The importance of identity

17 May 2019

Alisa PrattAlisa Pratt has a philosophy that works perfectly across so many topics.

“When somebody or something is different you can either treat that with fear or with interest,” Ms Pratt says.

It’s a mindset the UQ Research Administration Officer has had good reason to consider.

For although her personal circumstances are not entirely unique, they are rare and different.

“Throughout my teens I identified as heterosexual, then I came out when I was 25 and identified as bisexual for around five years, then as I became settled with a partner, I saw myself primarily as a lesbian,” Ms Pratt reveals.

“To make things that little bit more complicated, around two-and-a-half years ago my partner began to transition from female to male.

“It was quite a hard journey at times, and while supporting my partner, I also had to juggle that with considering what it meant for me, how I saw myself, what that meant for my vision of the future.

“It was almost like trying to figure myself out all over again.

“I considered myself a lesbian, but then I had a husband.”

Ms Pratt courageously agreed to share her story ahead of Friday 17 May’s International Day Against Homophobia, Transphobia, Biphobia and Intersexphobia (IDAHOBIT).

Having lived through shifting generational attitudes, she is careful not to be complacent of how much is left to be achieved for true equality and freedom from discrimination.

A member of the UQ Ally Action Committee, Ms Pratt is active in driving greater inclusion and diversity within the University community.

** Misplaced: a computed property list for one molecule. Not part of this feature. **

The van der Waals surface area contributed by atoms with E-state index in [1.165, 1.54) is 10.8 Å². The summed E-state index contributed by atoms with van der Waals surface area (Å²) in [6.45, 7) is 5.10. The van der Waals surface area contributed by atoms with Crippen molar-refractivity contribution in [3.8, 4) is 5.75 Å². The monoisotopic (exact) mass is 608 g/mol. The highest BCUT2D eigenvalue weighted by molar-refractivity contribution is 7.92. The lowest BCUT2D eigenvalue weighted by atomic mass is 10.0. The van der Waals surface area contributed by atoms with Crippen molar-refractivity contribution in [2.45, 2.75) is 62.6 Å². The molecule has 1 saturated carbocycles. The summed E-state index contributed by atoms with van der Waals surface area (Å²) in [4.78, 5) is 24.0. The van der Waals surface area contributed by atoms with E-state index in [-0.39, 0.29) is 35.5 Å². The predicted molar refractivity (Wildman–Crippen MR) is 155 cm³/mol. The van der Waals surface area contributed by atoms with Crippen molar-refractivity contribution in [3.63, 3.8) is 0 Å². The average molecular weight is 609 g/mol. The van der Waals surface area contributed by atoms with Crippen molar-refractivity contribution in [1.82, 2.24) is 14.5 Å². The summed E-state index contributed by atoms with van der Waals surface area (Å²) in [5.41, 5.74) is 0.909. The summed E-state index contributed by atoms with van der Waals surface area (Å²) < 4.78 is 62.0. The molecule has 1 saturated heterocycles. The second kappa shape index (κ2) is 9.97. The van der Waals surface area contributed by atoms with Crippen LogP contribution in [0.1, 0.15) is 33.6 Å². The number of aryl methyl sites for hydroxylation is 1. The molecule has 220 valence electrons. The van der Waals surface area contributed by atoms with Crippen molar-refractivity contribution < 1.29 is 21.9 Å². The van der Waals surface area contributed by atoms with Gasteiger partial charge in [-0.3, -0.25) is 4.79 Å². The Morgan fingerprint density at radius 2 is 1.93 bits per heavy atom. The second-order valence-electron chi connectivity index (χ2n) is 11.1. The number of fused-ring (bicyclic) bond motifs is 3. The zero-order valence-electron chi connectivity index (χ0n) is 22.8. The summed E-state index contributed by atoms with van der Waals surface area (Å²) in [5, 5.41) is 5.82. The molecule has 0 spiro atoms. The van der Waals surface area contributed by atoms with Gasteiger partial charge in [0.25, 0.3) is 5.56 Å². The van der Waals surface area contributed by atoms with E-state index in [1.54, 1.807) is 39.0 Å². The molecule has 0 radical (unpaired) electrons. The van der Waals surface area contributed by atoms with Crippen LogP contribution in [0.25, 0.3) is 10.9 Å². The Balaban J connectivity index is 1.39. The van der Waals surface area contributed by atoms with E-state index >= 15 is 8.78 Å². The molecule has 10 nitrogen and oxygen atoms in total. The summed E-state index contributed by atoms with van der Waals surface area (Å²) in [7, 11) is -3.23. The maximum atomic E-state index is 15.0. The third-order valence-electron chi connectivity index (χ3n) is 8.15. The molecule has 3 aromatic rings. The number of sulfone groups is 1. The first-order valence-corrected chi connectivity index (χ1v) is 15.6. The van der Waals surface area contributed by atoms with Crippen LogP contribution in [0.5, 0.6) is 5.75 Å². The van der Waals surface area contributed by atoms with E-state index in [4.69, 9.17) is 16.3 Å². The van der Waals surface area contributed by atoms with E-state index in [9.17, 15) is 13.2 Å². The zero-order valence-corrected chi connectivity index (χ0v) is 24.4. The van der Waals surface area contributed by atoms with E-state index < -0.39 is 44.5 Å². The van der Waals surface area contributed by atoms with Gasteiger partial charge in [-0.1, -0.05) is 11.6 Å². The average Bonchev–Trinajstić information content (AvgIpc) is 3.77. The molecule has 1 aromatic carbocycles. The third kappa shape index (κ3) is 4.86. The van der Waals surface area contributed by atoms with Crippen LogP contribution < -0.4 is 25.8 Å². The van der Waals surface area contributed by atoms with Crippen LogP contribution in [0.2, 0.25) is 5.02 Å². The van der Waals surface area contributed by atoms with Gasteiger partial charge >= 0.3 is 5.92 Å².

“I went to high school in the 1990s and there was still a lot of discrimination in those days,” she recalls.

“The general voice was that anybody not heterosexual was ‘weird’ or ‘wrong’.

“People were being picked on mercilessly if they were gay. There were, and still are in some parts, some nasty attitudes out there.

“But seeing people in the media tell their own personal stories about sexuality…we’ve started to witness a change in cultural climate.”

For Ms Pratt to reveal her own personal circumstance is part of the evolution.

Previously coy about her sexuality and uncomfortable discussing it in groups, she is now a voice on behalf of others, and regularly uses social media to promote diversity.

“People have quite commonly assumed I’m straight, which places me in an odd position, because I don’t want to make my sexuality a focus at work, but it does help you feel part of a team and a complete person when you can speak openly,” she says.

“You want to be able to chat with your co-workers about what you did on the weekend or what’s going on in your life that is of importance to you.

“Without covering yourself in rainbow flags and shouting it out loud, it’s not something that’s immediately easy to broach and feel comfortable about.

“However, it’s now at the point where most of my immediate colleagues know my circumstance and to their credit it’s not something that bothers them one way or another.”

UQ Ally Network

UQ’s commitment to inclusion and diversity is a big reason Ms Pratt has worked for the University for almost eight years.

After commencing work at St Lucia in 2012, she also undertook a Graduate Certificate in Science Communication at UQ in 2014, building on an impressive background in health science studies.

“I wouldn’t say UQ’s diversity policy is the deciding factor in my career, but it is something you notice and makes you feel more settled,” Ms Pratt says.

“I do get the feeling I can be who I am. I don’t have to hide things or make up stories.

“Being a part of the UQ Ally Network has certainly given me confidence and I probably wouldn’t have realised how many allies are out there if I hadn’t taken that step.

“I have friends who have had a much tougher journey than I have. Some have been kicked out of home or disowned. I have friends who have been ‘outed’ at work by their boss without their consent.

“UQ has been proactive with its policies and there are steps in place to reprimand those who cross the line, but not every workplace is like that.”

This story first appeared on UQ Contact